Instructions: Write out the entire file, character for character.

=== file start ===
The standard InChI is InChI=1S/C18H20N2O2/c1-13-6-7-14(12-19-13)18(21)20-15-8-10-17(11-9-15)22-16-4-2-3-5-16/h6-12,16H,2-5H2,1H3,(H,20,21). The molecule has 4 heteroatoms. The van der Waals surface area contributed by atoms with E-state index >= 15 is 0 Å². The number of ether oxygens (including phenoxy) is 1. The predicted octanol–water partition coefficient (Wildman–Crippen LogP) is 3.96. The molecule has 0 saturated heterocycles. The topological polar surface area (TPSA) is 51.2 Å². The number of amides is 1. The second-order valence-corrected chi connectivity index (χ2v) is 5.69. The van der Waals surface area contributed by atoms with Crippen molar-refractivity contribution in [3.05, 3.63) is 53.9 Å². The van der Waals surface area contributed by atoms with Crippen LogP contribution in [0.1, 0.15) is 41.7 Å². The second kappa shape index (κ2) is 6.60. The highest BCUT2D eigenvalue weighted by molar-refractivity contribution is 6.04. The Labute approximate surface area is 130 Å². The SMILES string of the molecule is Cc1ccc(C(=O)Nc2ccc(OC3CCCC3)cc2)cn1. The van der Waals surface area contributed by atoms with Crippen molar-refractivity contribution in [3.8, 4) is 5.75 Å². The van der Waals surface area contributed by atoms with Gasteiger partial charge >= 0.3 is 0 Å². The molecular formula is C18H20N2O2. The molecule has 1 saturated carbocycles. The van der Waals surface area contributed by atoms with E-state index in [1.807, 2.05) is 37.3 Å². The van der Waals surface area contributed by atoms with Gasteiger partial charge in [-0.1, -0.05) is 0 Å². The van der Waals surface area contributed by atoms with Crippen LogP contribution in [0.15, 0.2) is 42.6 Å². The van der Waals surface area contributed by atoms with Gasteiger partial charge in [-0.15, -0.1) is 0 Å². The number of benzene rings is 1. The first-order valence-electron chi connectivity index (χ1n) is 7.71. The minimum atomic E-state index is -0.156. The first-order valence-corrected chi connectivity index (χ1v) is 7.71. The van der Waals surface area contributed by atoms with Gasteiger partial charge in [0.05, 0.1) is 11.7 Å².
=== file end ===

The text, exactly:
The standard InChI is InChI=1S/C18H20N2O2/c1-13-6-7-14(12-19-13)18(21)20-15-8-10-17(11-9-15)22-16-4-2-3-5-16/h6-12,16H,2-5H2,1H3,(H,20,21). The molecule has 4 heteroatoms. The van der Waals surface area contributed by atoms with E-state index >= 15 is 0 Å². The number of ether oxygens (including phenoxy) is 1. The predicted octanol–water partition coefficient (Wildman–Crippen LogP) is 3.96. The molecule has 0 saturated heterocycles. The topological polar surface area (TPSA) is 51.2 Å². The number of amides is 1. The second-order valence-corrected chi connectivity index (χ2v) is 5.69. The van der Waals surface area contributed by atoms with Crippen molar-refractivity contribution in [3.05, 3.63) is 53.9 Å². The van der Waals surface area contributed by atoms with Crippen LogP contribution in [0.1, 0.15) is 41.7 Å². The second kappa shape index (κ2) is 6.60. The highest BCUT2D eigenvalue weighted by molar-refractivity contribution is 6.04. The Labute approximate surface area is 130 Å². The SMILES string of the molecule is Cc1ccc(C(=O)Nc2ccc(OC3CCCC3)cc2)cn1. The van der Waals surface area contributed by atoms with Crippen molar-refractivity contribution in [3.8, 4) is 5.75 Å². The van der Waals surface area contributed by atoms with Gasteiger partial charge >= 0.3 is 0 Å². The molecular formula is C18H20N2O2. The molecule has 1 saturated carbocycles. The van der Waals surface area contributed by atoms with E-state index in [1.807, 2.05) is 37.3 Å². The van der Waals surface area contributed by atoms with Gasteiger partial charge in [-0.1, -0.05) is 0 Å². The van der Waals surface area contributed by atoms with Crippen LogP contribution in [0.15, 0.2) is 42.6 Å². The van der Waals surface area contributed by atoms with Gasteiger partial charge in [-0.15, -0.1) is 0 Å². The number of benzene rings is 1. The first-order valence-electron chi connectivity index (χ1n) is 7.71. The minimum atomic E-state index is -0.156. The first-order valence-corrected chi connectivity index (χ1v) is 7.71. The van der Waals surface area contributed by atoms with Gasteiger partial charge in [0.05, 0.1) is 11.7 Å².